Yukoners film hair-raising experience in electrical storm
Electric charge usually a final warning before lightning strike
Aeden Greer was hiking with Nigel Stubbins in preparation for a sheep hunt. When the two got caught in a hailstorm on a rocky mountaintop, they suddenly felt charged with static electricity.
Both men say their hair was standing up.
"We started feeling a tingle as soon as we were in the storm. I felt like I had mosquitoes in my hood. I could hear the buzzing going on underneath my hat," Greer says.
The electrical sensation "was neat and then it started to hurt. It felt like I was rubbing my feet together and touching the door knobs. And I was constantly getting shocked. It was a constant feeling, it wasn't an individual zap."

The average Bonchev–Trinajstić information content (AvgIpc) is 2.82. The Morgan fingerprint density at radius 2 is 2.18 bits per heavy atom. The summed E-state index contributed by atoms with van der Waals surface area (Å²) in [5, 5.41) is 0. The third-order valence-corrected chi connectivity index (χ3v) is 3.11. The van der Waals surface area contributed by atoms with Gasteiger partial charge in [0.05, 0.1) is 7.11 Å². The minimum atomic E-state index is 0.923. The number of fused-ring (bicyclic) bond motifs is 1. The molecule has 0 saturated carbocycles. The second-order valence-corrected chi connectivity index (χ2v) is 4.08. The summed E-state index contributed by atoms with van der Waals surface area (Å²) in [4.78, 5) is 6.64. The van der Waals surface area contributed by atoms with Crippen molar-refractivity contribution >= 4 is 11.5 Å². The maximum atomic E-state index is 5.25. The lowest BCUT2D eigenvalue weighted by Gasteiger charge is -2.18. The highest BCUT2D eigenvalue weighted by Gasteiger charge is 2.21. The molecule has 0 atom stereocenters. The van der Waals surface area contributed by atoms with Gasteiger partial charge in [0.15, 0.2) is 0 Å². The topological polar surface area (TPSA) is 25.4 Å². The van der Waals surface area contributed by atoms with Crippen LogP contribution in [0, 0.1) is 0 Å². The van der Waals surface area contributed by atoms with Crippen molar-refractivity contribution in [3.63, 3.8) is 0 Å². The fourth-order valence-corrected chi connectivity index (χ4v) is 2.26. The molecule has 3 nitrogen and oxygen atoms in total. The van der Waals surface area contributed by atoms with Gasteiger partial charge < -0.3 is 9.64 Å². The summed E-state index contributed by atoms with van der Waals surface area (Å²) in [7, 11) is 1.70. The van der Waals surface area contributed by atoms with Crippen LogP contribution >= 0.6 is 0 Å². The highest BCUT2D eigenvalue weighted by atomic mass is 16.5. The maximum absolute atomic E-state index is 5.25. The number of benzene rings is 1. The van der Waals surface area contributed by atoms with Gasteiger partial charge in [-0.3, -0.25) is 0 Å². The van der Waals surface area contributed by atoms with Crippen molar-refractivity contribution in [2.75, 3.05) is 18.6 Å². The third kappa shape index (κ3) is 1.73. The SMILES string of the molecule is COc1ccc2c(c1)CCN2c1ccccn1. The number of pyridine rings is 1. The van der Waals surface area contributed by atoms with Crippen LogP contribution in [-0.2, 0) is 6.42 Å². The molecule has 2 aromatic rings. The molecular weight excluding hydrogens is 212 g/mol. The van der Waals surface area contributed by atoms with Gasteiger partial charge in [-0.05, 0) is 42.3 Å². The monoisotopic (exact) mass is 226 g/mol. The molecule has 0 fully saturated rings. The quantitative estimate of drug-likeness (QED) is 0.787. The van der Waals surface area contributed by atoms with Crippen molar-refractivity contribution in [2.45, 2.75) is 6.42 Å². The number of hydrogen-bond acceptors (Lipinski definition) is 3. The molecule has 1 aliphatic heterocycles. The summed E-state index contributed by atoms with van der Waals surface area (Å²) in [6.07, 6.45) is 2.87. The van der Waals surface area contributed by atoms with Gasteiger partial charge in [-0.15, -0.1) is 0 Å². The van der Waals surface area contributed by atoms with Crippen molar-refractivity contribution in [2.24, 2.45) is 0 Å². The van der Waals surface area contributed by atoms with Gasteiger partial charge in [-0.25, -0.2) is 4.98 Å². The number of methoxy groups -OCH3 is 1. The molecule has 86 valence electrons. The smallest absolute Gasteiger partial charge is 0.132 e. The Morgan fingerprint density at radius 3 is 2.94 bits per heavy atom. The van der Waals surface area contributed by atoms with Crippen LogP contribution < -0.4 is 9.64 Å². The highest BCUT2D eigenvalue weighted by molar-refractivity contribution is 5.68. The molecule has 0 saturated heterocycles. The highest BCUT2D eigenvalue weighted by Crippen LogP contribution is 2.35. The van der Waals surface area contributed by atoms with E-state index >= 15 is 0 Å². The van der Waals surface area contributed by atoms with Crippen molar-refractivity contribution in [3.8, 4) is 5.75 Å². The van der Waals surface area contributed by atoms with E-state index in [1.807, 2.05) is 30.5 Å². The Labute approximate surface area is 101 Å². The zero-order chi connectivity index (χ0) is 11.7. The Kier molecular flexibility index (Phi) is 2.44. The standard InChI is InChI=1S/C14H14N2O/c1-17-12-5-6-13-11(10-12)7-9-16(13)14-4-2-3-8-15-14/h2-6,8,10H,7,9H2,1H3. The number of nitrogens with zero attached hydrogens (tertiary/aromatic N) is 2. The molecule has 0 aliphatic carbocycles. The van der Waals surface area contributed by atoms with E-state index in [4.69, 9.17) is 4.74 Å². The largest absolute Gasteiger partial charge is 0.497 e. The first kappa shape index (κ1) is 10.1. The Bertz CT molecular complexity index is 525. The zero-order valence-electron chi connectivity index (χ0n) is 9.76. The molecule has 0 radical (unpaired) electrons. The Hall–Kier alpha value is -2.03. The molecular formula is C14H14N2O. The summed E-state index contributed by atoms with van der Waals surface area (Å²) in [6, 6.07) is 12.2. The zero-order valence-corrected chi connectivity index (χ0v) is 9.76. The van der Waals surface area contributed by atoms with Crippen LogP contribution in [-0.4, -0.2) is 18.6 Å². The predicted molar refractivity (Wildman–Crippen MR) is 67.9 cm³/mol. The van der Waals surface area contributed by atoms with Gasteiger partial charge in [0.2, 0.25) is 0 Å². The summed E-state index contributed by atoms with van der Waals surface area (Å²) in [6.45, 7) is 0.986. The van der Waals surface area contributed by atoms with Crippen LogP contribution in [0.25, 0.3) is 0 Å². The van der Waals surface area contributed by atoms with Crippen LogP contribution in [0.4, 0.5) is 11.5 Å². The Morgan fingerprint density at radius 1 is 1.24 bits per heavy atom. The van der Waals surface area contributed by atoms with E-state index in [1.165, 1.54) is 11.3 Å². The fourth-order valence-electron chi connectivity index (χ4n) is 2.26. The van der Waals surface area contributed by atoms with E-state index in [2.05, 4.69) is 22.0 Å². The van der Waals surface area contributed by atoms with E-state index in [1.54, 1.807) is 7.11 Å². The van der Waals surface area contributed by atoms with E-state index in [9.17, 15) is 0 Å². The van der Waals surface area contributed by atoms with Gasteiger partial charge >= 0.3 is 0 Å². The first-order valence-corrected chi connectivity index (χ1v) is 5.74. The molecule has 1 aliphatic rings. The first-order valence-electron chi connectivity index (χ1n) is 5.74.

Greer says there wasn't a place to run for cover and so the men walked back to the ATV.
'Lucky' not to have been struck
During the storm Greer filmed himself with his smartphone. The video has screeching static noise, as electricity interferes with the device.
"I am sure if it was nighttime you would have seen it, the electricity coming off me," he says.
Usually this type of electrical charge can be a final warning before a lightning strike.
"He told me that (buzzing) is the last sound you'd hear before getting struck by lightning. It's unbelievable. I feel pretty lucky because — what's the reason we didn't get struck? It's amazing."
Lightning kills an average of 10 Canadians a year and seriously injures another 125.